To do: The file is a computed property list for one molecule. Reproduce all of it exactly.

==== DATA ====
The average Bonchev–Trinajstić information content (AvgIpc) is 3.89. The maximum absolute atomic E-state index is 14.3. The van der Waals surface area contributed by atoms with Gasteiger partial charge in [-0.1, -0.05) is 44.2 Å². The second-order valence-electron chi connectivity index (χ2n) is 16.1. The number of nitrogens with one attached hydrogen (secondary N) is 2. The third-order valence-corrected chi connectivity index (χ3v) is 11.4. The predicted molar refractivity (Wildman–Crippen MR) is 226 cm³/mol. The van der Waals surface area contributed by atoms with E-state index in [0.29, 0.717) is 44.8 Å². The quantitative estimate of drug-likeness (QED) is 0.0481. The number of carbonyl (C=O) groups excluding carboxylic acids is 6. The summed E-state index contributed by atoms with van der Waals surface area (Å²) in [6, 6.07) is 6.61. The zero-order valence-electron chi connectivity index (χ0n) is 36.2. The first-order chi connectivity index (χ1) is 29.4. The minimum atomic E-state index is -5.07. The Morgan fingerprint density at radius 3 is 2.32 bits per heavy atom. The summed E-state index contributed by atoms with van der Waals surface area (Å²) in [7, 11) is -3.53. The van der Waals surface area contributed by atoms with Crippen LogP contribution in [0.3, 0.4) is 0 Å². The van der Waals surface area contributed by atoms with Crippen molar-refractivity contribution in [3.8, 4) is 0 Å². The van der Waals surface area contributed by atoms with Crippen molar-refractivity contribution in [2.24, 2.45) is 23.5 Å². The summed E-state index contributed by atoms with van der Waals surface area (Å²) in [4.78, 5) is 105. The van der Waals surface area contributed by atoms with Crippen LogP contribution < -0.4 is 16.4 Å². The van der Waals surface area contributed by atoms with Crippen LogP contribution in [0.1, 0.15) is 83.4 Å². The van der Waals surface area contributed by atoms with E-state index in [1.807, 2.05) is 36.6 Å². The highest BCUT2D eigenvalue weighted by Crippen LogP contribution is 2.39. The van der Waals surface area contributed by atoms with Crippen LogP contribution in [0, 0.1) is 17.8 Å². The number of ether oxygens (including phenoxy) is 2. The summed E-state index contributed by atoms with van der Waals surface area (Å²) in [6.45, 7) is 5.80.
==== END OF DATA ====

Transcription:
The average Bonchev–Trinajstić information content (AvgIpc) is 3.89. The maximum absolute atomic E-state index is 14.3. The van der Waals surface area contributed by atoms with Gasteiger partial charge in [-0.1, -0.05) is 44.2 Å². The second-order valence-electron chi connectivity index (χ2n) is 16.1. The number of nitrogens with one attached hydrogen (secondary N) is 2. The third-order valence-corrected chi connectivity index (χ3v) is 11.4. The predicted molar refractivity (Wildman–Crippen MR) is 226 cm³/mol. The van der Waals surface area contributed by atoms with E-state index in [0.29, 0.717) is 44.8 Å². The quantitative estimate of drug-likeness (QED) is 0.0481. The number of carbonyl (C=O) groups excluding carboxylic acids is 6. The summed E-state index contributed by atoms with van der Waals surface area (Å²) in [6, 6.07) is 6.61. The zero-order valence-electron chi connectivity index (χ0n) is 36.2. The first-order chi connectivity index (χ1) is 29.4. The minimum atomic E-state index is -5.07. The Morgan fingerprint density at radius 3 is 2.32 bits per heavy atom. The summed E-state index contributed by atoms with van der Waals surface area (Å²) in [7, 11) is -3.53. The van der Waals surface area contributed by atoms with Crippen LogP contribution in [0.3, 0.4) is 0 Å². The van der Waals surface area contributed by atoms with Crippen molar-refractivity contribution in [3.8, 4) is 0 Å². The van der Waals surface area contributed by atoms with Crippen molar-refractivity contribution in [2.24, 2.45) is 23.5 Å². The summed E-state index contributed by atoms with van der Waals surface area (Å²) in [4.78, 5) is 105. The van der Waals surface area contributed by atoms with Crippen LogP contribution < -0.4 is 16.4 Å². The van der Waals surface area contributed by atoms with Crippen LogP contribution in [0.1, 0.15) is 83.4 Å². The van der Waals surface area contributed by atoms with E-state index in [1.807, 2.05) is 36.6 Å². The highest BCUT2D eigenvalue weighted by Crippen LogP contribution is 2.39. The van der Waals surface area contributed by atoms with Crippen LogP contribution in [0, 0.1) is 17.8 Å². The number of ether oxygens (including phenoxy) is 2. The summed E-state index contributed by atoms with van der Waals surface area (Å²) in [6.45, 7) is 5.80.